Abu Hamid Al-Ghazali. “Manners to Be Observed by Teachers and Students.” In Austin, Michael, Reading the World: Ideas That Matter, 2nd Edition. New York: W. W. Norton, 2010. Pp 24-31. Print.
The Near Eastern world in the 11th century experienced an explosion of intellectualism fueled by the infusion of foreign ideas. Though the Near East had seen extensive interaction with the West in antiquity – namely with the Greek world, Koine Greek becoming the lingua franca and multiple Hellenistic states arising, - the advent of Islam & Christianity and the incorporation of religious divisions separated the two regions. In the 11th century, the spread of Islam to these regions (not exclusively the West), i.e. southern Spain or India, allowed trade & immigration to again flow between these areas. Al-Ghazali (1058-1111) was born into this new multicultural, “Golden Age.”
Al-Ghazali was a Seljuk intellectual who was trained in the school of neoclassical thought. Like many of his contemporaries, his initial work primarily dealt with the philosophies of Aristotle. As one of Islam’s most widely respected scholars, he was appointed head of Nizamiyyah College in Baghdad. Yet despite such success, al-Ghazali resigned his post at the college in 1095 in the wake of a spiritual upset wherein he found it impossible to marry the ideas of a Greek pagan with his religious principles. In 1096-7, he authored the seminal The Revival of Religious Learning, of which Manners to Be Observed by Teachers and Students is a section. A highly influential treatise, al-Ghazali’s work remains the second-most read text in Islam behind the Quran itself.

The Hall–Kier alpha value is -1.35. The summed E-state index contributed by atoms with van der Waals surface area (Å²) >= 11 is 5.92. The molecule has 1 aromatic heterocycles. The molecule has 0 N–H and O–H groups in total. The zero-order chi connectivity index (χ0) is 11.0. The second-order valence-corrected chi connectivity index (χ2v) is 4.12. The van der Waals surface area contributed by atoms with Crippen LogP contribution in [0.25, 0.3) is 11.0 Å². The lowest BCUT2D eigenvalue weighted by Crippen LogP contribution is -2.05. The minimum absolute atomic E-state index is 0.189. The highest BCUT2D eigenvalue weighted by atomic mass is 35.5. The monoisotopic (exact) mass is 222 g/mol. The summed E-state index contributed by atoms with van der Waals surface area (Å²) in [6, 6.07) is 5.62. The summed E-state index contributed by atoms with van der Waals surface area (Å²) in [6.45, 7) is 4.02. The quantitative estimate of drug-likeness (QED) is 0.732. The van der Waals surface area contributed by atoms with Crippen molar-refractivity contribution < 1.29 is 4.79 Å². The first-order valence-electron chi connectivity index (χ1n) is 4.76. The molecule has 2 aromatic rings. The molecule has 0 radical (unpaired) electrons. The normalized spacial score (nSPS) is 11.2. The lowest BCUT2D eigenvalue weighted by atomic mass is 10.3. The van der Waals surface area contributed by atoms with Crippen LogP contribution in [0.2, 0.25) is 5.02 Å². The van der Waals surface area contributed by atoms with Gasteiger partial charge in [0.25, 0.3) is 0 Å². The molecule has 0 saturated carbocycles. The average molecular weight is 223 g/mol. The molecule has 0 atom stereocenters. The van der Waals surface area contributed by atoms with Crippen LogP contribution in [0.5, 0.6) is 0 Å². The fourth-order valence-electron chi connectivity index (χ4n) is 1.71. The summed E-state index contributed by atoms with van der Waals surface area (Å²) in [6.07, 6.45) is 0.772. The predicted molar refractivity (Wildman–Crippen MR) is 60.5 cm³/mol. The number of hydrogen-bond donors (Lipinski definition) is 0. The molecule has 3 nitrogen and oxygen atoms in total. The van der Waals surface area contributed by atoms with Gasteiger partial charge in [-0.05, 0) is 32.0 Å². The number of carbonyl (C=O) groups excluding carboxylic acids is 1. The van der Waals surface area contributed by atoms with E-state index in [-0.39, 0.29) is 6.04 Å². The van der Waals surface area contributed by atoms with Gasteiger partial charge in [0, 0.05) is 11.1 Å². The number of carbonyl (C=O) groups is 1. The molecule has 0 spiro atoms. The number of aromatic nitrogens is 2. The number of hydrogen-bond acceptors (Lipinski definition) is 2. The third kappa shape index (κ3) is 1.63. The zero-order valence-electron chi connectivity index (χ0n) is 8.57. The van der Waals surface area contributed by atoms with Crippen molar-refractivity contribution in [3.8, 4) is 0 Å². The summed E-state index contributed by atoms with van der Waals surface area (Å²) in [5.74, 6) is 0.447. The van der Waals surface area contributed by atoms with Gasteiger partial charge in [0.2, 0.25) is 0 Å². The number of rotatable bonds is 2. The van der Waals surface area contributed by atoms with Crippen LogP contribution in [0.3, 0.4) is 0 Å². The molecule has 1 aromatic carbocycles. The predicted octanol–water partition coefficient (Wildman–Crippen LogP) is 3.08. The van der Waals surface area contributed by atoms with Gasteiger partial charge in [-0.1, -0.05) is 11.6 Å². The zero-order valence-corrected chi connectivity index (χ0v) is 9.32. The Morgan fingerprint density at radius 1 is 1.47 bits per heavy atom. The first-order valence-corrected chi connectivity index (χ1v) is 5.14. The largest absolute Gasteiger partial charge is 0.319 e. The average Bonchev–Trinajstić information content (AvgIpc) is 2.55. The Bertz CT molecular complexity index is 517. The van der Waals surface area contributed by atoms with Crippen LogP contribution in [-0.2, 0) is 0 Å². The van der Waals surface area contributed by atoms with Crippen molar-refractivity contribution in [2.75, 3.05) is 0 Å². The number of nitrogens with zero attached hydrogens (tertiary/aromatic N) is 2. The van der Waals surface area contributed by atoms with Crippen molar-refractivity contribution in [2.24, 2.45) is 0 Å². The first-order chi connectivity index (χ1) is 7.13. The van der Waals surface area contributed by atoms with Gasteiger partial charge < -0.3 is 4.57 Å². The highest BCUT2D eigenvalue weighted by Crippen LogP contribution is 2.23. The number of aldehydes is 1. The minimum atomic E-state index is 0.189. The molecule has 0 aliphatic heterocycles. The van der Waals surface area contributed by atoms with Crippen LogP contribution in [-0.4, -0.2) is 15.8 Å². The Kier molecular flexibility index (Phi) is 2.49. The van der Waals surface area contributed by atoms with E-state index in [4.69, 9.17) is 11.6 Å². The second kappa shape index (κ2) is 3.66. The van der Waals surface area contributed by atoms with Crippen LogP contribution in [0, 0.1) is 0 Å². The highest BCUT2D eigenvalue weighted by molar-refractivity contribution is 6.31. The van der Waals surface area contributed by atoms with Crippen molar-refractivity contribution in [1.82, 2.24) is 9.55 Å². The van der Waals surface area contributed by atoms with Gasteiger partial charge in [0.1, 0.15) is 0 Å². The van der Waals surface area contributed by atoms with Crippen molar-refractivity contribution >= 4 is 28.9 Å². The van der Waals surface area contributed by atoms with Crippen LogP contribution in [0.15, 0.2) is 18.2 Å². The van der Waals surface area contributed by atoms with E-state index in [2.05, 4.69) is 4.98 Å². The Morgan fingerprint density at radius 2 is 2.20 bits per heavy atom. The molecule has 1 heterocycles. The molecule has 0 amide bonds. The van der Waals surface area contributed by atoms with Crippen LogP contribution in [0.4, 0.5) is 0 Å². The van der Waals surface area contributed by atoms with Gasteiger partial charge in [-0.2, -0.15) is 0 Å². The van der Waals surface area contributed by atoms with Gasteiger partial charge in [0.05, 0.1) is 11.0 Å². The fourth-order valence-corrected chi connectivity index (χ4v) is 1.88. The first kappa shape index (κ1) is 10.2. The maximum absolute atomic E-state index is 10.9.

Proposing that religion is necessary for both learning and teaching, al-Ghazali’s work is divided into two major sections: one regarding students and one regarding teachers. The first section contains ten tenets which students should follow, the second section contains eight tenets which teachers should follow. Underlying effectually all of the tenets is Sufism – an Islamic notion that the purpose of living is to grow nearer to God daily. As such, the duties of the student and teach are often similar in their intent and seek a mutual effort between the two. Take the first through third duties of the student: free yourself from, “impure habits” and keep aloof from the world while submitting to your teacher. Simultaneously, the teacher must dissuade students from worldly things by caring for them as though they were his children, setting an example for human purity. Students must aspire to all branches of knowledge rather than being narrow in their educational scope, though seeking out the, “important” branches first. Teachers must thus never berate any subject before their pupils, instead helping them to better understand various sciences and to seek God.
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